FIG. 1 shows the cross section of the P-well portion of a CMOS integrated circuit in which a buried contact structure is shown, both where contact is made (left side of FIG. 1) and where contact is not made (right side of FIG. 1). Field insulating regions of the CMOS integrated circuit, for example field oxide regions, are indicated by numeral 1, while first gate insulating regions, for example first gate oxide regions, are indicated by the numeral 2. Numeral 3 indicates a silicon well region of a first conductivity type, in this embodiment a P-well region. The field oxide shown here can be, for example, conventional LOCOS (LOCal Oxidation of Silicon) oxide. Buried regions 5, 15 of a second conductivity type, in this embodiment N+ regions, are implanted in the P well 3. The buried region 5 is contacted by a first polysilicon layer 6. A second gate oxide 7, having a preferred thickness of about 100 Å to 200 Å, is disposed in part over the first polysilicon layer 6, in part over the first gate insulator 2 and in part over buried N+ regions like the buried N+ regions 15.
In general, the first and the second layer gate oxide are not deposited over the LOCOS regions 1. However, embodiments in which this occurs could also be possible.
A second polysilicon layer 8 is placed over the N+ region 15, isolated therefrom by means of the second gate oxide 7. Finally, buried source/drain (S/D) regions 9 are present, formed, for example, through ion implantation. It should be noted that the first polysilicon layer 6 makes contact to the N+ region 5 and is connected to the source/drain regions 9 through such region 5. On the contrary, the second polysilicon layer 8, though it also has buried contact opening and implant, is isolated from the N+ region 15 by means of the second gate oxide 7. Moreover, all the S/D regions 9 can be implanted after deposition of the polysilicon layers 6, 8.
Thus, the left part of FIG. 1 shows a conventional buried contact (i.e. the N+ region 5 contacts the first polysilicon layer 6), while the right part of FIG. 1 shows a buried contact 15 (separated from the second polysilicon layer 8 by a gate oxide 7) which can be used in order to realize a permanently ON transistor as shown in the following figures.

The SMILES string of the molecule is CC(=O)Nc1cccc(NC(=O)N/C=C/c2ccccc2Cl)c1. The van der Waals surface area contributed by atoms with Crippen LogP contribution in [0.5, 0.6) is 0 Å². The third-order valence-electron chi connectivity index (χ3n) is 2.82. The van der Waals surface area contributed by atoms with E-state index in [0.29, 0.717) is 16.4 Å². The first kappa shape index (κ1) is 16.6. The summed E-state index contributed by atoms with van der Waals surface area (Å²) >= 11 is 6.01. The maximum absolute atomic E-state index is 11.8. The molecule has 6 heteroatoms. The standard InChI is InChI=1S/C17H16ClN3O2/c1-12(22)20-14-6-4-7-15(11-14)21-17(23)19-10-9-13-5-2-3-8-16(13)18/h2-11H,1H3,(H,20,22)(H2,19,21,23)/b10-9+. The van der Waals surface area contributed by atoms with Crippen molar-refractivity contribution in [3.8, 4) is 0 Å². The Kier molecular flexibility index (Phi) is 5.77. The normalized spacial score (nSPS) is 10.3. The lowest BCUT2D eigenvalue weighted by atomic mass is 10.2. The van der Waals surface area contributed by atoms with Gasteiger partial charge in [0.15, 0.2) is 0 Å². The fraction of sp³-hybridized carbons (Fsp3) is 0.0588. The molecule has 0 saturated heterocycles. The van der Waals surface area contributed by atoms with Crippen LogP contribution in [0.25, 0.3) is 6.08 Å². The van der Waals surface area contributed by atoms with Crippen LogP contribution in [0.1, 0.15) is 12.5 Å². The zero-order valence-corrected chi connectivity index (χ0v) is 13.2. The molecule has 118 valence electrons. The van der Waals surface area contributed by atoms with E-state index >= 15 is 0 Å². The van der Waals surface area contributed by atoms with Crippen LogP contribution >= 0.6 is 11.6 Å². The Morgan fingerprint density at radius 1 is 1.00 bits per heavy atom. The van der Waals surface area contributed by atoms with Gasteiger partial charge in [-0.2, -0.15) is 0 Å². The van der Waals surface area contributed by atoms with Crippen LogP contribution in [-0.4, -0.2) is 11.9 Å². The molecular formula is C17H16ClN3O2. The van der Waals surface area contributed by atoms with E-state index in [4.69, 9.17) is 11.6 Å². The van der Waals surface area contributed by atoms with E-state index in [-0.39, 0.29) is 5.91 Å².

In accordance with the preferred embodiment of the present invention, a permanently ON transistor is implemented in a double polysilicon layer CMOS integrated circuit like the one described in FIG. 1. As it will be appreciated by the person skilled in the art, the permanently ON transistor can be implemented in NMOS and PMOS structures as well.
FIG. 2 shows a top plan view of two transistors, wherein transistor 21 is a permanently-ON transistor realized according to the present invention and transistor 23 is a normal transistor. Transistor 21 has a polysilicon gate 8′ and source/drain regions 9′, together with a buried contact opening 22. Transistor 23 has a polysilicon gate 8″ and source/drain regions 9″, with no buried contact openings. Of course, the buried contact opening 22 is shown for clarity purposes only and it is invisible when viewing the circuit from the top. Therefore, transistor 21 is identical to transistor 23 when viewed from the top.
FIG. 3 is a cross section taken along line 3—3 of FIG. 2. With reference to the source/drain regions 9′ of transistor 21, it should be noted that they are short-circuited by the implanted N+ region 15. The result of this is that transistor 21 is turned ON permanently. Because of the buried contact being located at the channel region, the etching process of the buried contact opening only created a step of the thickness of the second gate oxide 7, around 100 Å to 200 Å thick. This step is very difficult to identify during a reverse engineering process and makes the permanently ON transistor 21 very difficult to detect and to distinguish from a non-permanently ON transistor like transistor 23.